People who find it easy to gather this data and piece it together to build an informed opinion (without direct experience) are going to vote “yes”. People who don’t recognize this as a strength in themselves will have a hard time understanding that some people genuinely do have this skill, and will vote “no”.

    Reply
  5. Thought of a broader, better, inarguable point:

    A blog is a tool, and using one shouldn’t be the goal. I don’t have to have used a jackhammer to know that a jackhammer isn’t the best tool for any of my current home improvement projects. I don’t have to currently be posting to a blog to know that a blog is not the best solution to my current social media needs.

    Reply
  6. I get paid to work with social media every day, and I certainly don’t think of myself as a social media expert. There’s plenty of people that fall into the camp that you can consider yourself an expert if you know more about it than the average person on the street, but I don’t buy that. I can count the number of people I’d consider social media experts my fingers.

    I call myself a social media experimenter because the medium is very new. I think it’s safe to say I know more about it than countless people involved in the space, and 99% of people in general. That doesn’t change the fact that all the initiatives I try are typically experiments. I’m not sure if they’ll work or not. I’m not a neurosurgeon that’s performed the same operation 100 + times.

    There are exceptions to every rule, but generally the best coaches have played the sports they’re coaching at a very high level (at least college). If you want to call yourself an expert in social media, (for the most part) I would expect you to have some experience blogging.

    Blogging is just one tool for social media, but it’s one of the most important (at least in my mind). It’s often the hub for all the other initiatives.

    Reply
  7. Sorry I missed the poll. Interesting split. That said, isn’t what makes you an expert the perception and respect of others for what you do, rather than calling yourself an expert? I think the credibility in the title of expert is conveyed rather than self-anointed.

    As with most things, there are many people active in social media who are interesting to follow and many others who operate — somewhat loudly — with an overblown sense of self-importance. I’d put you in the first category Rohit, and appreciate how you operate (quietly!). Best/Geri R

    Reply
  8. Hate to be the skunk at the garden party, but having a blog is not a pre-requisite to being a social media expert. (BTW, “SM Experts” is a horrible idea”)

    HP did an awesome job (really awesome) on 31 Days of The Dragon and the person who ran that does not blog.

    Goodby did an incredible job on Layer Tennis and the person in charge does not blog.

    Huge commercial successes leveraging social computing. One related to blogs, one completely unrelated to blogs. People in charge not bloggers.

    Social media may be about blogs, but people connecting around their shared passion using the plumbing of the web is NOT just about blogs.

    rant off

    Tom O’Brien
    MotiveQuest LLC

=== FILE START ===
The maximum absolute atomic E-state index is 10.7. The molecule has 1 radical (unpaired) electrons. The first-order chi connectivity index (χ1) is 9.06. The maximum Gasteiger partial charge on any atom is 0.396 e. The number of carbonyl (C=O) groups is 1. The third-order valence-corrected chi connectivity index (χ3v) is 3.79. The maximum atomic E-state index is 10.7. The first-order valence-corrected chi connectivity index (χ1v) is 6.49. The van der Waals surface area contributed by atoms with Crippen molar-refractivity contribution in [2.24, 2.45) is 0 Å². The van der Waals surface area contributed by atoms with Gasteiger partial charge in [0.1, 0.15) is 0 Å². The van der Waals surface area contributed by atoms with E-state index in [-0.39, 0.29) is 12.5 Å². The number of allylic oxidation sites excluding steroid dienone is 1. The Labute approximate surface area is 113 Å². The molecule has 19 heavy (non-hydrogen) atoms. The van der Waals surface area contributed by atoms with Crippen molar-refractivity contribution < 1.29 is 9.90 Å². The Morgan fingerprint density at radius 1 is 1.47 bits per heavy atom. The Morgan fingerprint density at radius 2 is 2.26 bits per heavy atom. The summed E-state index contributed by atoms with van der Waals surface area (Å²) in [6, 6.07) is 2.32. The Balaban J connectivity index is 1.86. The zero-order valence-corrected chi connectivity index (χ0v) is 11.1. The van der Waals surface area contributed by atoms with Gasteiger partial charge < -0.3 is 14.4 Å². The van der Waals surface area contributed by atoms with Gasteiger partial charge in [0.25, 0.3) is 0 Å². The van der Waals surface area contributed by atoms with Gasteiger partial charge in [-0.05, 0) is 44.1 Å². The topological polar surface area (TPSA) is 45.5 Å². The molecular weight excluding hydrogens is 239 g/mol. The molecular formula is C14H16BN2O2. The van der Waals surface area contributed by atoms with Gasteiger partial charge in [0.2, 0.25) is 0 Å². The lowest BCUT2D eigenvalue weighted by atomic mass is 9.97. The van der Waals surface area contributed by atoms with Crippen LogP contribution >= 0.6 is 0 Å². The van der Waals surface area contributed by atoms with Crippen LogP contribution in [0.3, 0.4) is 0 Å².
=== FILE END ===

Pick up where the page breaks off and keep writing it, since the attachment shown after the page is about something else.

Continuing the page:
Reply
  9. First, it should be noted that this will be the 10th comment on this post, and you got over 10 times the response on Twitter. Up until around 2006 or so, most conversations in the social media space were still happening mainly on blogs. Now there’s Twitter/Facebook/Plurk/Friendfeed/etc so conversations are happening in so many places. Social Media is now so much more than just blogs.

    But…many people that want to position themselves as being a ‘social media expert’ are doing so because they want to sell their ‘expertise’ to companies. And many of those companies will want/need to be blogging. So that means that if someone doesn’t have a blog or much experience blogging, they could be an expert Twitter/Facebook/Friendfeed user, and still mis-representing their skillset to potential clients.

    So while I don’t like to think in terms of absolutes when it comes to social media, I would seriously question any claim of social media ‘expertise’ by someone that has no blog and little/no experience blogging.

    Reply
  10. LOL @ wanker! Rohit, I’m glad you’re not afraid to tell — and do — it as it is.

    Maybe calling yourself a “social media expert” is like calling yourself “cool”; others can acknowledge you but… you can’t self-proclaim. How weird!

    Why the binary split? It’s lowminded. One can not presently have a blog as they don’t find it useful for their purposes, but they may have blogged successfully, many times, before. It’s like knowing how to swim — you can be an expert EVEN if you aren’t doing it right now. (Ryan Stephens has a great analogy.)

    Rather than “social media expert”, it helps to be more specific to the tools. No one calls themselves an “image editing expert” — they’re more likely to be a “Photoshop guru”.

    Some people are wonderful at Twitter but suck at blogging. Others are great at tumblogging but horrible at longer-format posts. Specifics — *substantiate*!

    Reply
  11. It personally annoys me so much when people go around calling themselves a social media expert. I am sure there are lots ot there but there are also a lot of bluffers trying to make a quick buck. I think the very least they should have is a blog